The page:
Once upon a time and time again…

Once upon a time and time again in a far off land…
(Florence, OR—my photo)

Fernán Caballero/Cecilia Böhl de Faber has an interesting way of beginning her stories. In English, we have a traditional start to a tale—Once upon a time…— and so exists the comparable classic commencement inSpanish—Érase una vez… or Había una vez… What is interesting about Caballero’s stories is that many begin “Érase una vez y vez;” literally translated, “There once was a time and time,” and which I have chosen to translate as “Once upon a time and time again…”

The unusual beginning had me wondering if it was a common occurrence only with Caballero’s tales, in Andalusian storytelling, or perhaps, broader 19th century Spain. This has led me on quite a journey! I have found examples in a book published in 1925, titled La mitología asturiana: Los dioses de la vida (Asturian Mythology: The Gods of Life) by Constantino Cabal, as well as in a collection of tales by Manuel Polo y Peyrolón from 1876. The latter has an introduction by Caballero herself! I cannot help but imagine she is speaking of her own experience as much as that of Polo y Peyrolón. Though she has said her tales are collected from through the oral tradition of storytelling, however these stories came to be on the page, it took ingenuity on her part to put them there. Caballero wrote,

Ciertamente que se necesita mucho ingenio para acumular lances y aventuras, para crear tipos fantásticos sin modelo, peripecias que sorprenden, asustan é indignan, y desenredar esa grande y enmarañada madeja; pero se necesita igualmente ingenio para formar con sencillísimos, cotidianos y á veces hasta triviales hechos, una historia interesante, tierna, y sobre todo esencialmente moral, y ver estas cualidades reunidas es lo perfecto, pues el aroma y la esencia saludable de la rosa no le quita nada á la hermosura de su color y de su follaje… ¡Así entendiesen todos los que cultivan la literatura amena, que su misión no es solo recrear y divertir, como la de los titiriteros, sino que lo que se imprime permanentemente en el papel, tiene una misión más alta y trascendental, y es una semilla que brotará en la mente de los que lo impreso lean!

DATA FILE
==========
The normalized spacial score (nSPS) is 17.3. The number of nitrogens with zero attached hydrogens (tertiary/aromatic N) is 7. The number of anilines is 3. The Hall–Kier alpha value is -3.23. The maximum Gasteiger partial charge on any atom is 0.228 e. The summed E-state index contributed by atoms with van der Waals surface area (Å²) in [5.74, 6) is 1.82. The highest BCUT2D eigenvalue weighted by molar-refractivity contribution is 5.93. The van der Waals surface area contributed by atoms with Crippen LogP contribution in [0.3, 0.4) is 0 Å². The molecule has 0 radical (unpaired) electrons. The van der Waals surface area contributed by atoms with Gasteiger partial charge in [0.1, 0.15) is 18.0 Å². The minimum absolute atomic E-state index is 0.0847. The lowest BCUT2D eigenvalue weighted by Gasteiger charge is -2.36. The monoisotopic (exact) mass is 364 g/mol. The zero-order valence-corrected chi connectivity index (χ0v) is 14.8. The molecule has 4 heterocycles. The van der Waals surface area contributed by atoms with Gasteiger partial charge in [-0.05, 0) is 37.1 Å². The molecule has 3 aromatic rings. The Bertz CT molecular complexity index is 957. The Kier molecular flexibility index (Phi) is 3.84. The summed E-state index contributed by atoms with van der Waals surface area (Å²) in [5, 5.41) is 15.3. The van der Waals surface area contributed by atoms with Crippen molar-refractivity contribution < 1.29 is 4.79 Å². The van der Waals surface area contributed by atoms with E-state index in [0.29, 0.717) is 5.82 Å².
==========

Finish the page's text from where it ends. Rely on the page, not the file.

Fernán Caballero, en su introducción a Costumbres populares de la sierra de Albarracín: cuentos originales por Manuel Polo y Peyrolón (1876) eBook linked here

Certainly, one needs a lot of ingenuity to gather predicamentsand adventures, to create fantastic characters without archetypes, the peripeteia[1] whichsurprise, shock and outrage, and untangle the great and tangled skein; but,likewise, one needs ingenuity to create with very simple, quotidian and attimes even trivial incidents, a story which is interesting, tender, and aboveall essentially moral, and to see these qualities reunited is perfection, as thearoma and wholesome perfume of a rose does not retract from the beauty of itscolor and foliage… And so, it could be understood by those who cultivate pleasingliterature, whose mission is not only to recreate and entertain, like that ofthe puppeteer, but what one prints permanently on the page, has a higher andmore transcendental mission, and is a seed which will sprout in the mind ofthose who read what has been printed!

My translation

Just this short note to the reader makes me want to devour all the pages of that book andreread Caballero’s collection! I love the imagery of planting a seed thatsprouts in the mind and her concern with a “transcendental mission.” I you arefeeling the same, fear not! I have more translated tales coming very soon!


[1] Webster defines it as “a sudden or unexpected reversal of circumstances or situation especially in a literary work.” I love this word because it is the same in both Spanish and English, as in both languages is comes from the Greek peripeteia, “from (assumed) Greek peripetos (verbal of Greek peripiptein to fall around, fall into, change suddenly, from peri- + piptein to fall) + Greek -eia –y” (merriam-webster.com)

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